Nathan Weiss

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Nathan Weiss (1851-1883)

Nathan Weiss (May 8, 1851 – September 13, 1883) was an Austrian physician and neurologist born in Gross-Meseritsch (today known as Velké Meziříčí, Czech Republic). His father was the famous Talmudic scholar Isaac Hirsch Weiss.[1]

He studied medicine in Vienna, earning his doctorate in 1874. He worked as secondary physician at the Allgemeines Krankenhaus in Vienna, and in 1879 became habilitated for internal medicine.

Weiss is remembered for pioneer systematic research of the spinal marrow, medulla oblongata and basal ganglia. The eponymous "Weiss' sign" is named after him, which today is usually referred to as "Chvostek's sign".[2]

In 1881 he showed a causal relationship between tetany and the removal of goitre. Among his written works is a treatise on tetany (Über Tetanie) that is included in Richard von Volkmann's Sammlung klinischer Vorträge.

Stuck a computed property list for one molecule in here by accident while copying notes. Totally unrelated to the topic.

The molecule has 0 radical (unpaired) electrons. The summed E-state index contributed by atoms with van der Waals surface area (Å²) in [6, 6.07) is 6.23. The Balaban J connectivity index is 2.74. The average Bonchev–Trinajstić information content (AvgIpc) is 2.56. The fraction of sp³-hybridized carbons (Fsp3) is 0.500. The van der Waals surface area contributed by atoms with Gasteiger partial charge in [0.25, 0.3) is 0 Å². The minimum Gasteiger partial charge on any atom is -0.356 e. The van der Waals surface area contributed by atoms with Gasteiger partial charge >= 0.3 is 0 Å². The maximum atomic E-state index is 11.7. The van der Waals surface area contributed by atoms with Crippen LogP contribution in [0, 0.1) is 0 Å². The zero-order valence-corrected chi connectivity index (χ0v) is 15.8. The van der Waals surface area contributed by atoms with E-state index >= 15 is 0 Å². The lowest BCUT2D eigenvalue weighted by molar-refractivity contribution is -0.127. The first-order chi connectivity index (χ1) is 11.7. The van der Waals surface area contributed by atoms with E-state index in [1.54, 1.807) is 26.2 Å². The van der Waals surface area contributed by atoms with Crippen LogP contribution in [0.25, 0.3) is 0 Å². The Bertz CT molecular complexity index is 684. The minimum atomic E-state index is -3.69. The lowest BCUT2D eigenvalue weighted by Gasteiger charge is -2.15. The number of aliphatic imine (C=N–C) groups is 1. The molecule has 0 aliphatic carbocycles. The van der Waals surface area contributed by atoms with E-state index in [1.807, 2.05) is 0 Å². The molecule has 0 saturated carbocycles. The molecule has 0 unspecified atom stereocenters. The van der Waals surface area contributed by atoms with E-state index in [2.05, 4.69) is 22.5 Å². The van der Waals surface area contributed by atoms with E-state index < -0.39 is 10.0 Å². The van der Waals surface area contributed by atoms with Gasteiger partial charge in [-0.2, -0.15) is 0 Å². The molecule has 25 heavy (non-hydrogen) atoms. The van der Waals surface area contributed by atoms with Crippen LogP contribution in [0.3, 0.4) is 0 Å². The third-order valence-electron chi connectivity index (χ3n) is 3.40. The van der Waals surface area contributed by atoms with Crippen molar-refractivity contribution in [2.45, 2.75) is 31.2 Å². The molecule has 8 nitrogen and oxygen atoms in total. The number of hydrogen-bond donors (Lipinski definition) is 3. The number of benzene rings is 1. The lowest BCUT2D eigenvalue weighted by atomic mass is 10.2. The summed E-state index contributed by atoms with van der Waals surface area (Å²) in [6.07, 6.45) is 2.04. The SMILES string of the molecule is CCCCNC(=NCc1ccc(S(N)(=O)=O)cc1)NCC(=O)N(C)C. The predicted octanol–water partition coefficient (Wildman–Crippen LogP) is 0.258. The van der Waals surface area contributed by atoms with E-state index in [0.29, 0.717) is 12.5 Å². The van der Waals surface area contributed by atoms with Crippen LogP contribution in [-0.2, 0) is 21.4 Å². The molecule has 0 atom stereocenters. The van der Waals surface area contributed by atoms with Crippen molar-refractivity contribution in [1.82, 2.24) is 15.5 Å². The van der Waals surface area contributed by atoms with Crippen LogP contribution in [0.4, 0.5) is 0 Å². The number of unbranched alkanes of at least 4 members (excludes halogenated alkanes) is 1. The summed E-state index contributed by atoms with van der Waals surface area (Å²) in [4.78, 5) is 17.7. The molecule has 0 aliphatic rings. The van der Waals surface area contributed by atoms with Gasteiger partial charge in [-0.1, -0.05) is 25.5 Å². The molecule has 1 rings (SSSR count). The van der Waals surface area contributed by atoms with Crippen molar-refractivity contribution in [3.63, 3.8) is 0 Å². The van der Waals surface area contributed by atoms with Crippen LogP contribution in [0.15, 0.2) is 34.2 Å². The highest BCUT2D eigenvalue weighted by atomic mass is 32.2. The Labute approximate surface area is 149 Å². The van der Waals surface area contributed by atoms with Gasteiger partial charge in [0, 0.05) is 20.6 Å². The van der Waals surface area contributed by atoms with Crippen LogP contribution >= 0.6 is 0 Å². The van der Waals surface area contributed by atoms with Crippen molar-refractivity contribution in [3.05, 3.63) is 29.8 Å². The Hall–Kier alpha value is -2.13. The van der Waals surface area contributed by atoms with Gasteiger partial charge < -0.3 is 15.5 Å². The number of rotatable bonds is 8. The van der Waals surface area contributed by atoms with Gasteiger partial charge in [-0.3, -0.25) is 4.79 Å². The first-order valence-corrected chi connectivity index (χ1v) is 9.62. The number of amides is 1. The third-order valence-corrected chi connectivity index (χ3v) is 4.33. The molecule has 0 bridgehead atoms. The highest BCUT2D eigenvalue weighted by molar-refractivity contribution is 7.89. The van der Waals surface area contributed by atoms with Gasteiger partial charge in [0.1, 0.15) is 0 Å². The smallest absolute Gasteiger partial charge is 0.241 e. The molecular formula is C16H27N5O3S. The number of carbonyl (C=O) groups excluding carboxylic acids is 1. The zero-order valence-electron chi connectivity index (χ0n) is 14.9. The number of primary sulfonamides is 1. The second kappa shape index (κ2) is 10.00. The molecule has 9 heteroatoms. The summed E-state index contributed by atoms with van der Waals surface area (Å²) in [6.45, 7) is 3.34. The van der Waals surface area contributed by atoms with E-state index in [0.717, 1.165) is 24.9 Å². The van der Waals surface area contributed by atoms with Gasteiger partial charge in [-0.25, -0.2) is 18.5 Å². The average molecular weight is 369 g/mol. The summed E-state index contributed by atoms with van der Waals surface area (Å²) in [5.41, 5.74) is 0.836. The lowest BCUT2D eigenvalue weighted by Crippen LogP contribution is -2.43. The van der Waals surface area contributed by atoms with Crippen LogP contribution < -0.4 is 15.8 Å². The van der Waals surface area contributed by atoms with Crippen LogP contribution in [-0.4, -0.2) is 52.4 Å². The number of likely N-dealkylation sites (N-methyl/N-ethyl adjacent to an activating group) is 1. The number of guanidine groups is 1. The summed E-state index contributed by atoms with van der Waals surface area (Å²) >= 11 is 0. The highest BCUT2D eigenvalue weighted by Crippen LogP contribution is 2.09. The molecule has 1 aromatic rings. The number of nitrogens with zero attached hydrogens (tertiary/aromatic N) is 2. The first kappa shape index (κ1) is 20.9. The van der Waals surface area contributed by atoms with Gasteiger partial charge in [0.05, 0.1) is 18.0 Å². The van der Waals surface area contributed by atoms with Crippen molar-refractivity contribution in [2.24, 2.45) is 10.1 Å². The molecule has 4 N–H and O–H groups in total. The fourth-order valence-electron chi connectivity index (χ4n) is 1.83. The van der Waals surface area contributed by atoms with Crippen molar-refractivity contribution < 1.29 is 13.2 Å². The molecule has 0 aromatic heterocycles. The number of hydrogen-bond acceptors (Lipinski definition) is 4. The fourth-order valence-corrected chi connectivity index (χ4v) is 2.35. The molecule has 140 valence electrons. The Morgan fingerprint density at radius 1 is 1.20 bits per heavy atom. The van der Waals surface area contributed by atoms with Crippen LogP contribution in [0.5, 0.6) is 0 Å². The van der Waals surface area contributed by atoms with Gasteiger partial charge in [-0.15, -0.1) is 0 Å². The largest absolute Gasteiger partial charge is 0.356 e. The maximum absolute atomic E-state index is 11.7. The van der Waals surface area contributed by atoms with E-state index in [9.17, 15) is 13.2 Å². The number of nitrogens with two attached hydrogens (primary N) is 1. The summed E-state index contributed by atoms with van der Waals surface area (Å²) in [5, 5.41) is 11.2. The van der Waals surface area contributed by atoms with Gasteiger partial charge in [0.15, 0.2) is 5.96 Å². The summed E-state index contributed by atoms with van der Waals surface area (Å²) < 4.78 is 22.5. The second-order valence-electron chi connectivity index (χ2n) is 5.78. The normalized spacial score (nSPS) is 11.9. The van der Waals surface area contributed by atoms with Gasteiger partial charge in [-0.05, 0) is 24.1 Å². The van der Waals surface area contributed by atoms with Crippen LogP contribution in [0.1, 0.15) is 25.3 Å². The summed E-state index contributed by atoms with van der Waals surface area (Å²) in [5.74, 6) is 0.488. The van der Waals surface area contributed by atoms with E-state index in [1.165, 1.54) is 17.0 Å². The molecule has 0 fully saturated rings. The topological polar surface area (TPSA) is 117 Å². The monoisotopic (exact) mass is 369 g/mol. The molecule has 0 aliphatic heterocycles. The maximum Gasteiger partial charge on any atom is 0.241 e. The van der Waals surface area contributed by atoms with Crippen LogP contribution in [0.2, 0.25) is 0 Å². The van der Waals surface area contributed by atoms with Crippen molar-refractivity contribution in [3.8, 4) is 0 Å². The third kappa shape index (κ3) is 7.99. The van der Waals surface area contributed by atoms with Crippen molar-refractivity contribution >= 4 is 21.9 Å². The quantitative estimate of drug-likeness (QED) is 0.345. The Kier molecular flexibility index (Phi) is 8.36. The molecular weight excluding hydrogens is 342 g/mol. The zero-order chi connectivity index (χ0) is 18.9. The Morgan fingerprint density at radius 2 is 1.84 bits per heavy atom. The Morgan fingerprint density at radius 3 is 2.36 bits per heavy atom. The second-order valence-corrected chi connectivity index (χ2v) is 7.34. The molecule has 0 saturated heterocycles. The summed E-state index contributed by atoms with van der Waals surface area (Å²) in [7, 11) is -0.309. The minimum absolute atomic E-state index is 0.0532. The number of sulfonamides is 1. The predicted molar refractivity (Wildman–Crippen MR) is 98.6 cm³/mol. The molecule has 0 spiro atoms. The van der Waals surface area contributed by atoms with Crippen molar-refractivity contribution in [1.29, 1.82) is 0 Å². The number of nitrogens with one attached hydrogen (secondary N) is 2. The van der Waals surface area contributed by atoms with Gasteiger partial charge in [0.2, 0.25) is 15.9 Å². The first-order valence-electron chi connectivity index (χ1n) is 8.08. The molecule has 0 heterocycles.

A friend of Sigmund Freud, Weiss committed suicide on September 13, 1883 at the age of 32, shortly after returning from his honeymoon.[3] A few months prior to his death, he was appointed head of the outpatient clinic for nervous diseases at Vienna General Hospital.


  1. ^ Jay Geller, On Freud's Jewish Body: Mitigating Circumcisions, Fordham Univ Press (2007), p. 90
  2. ^ Weiss N. Centralbl Gesammt Ther 1883;1:9.
  3. ^ [1] Freud 2000 by Anthony Elliott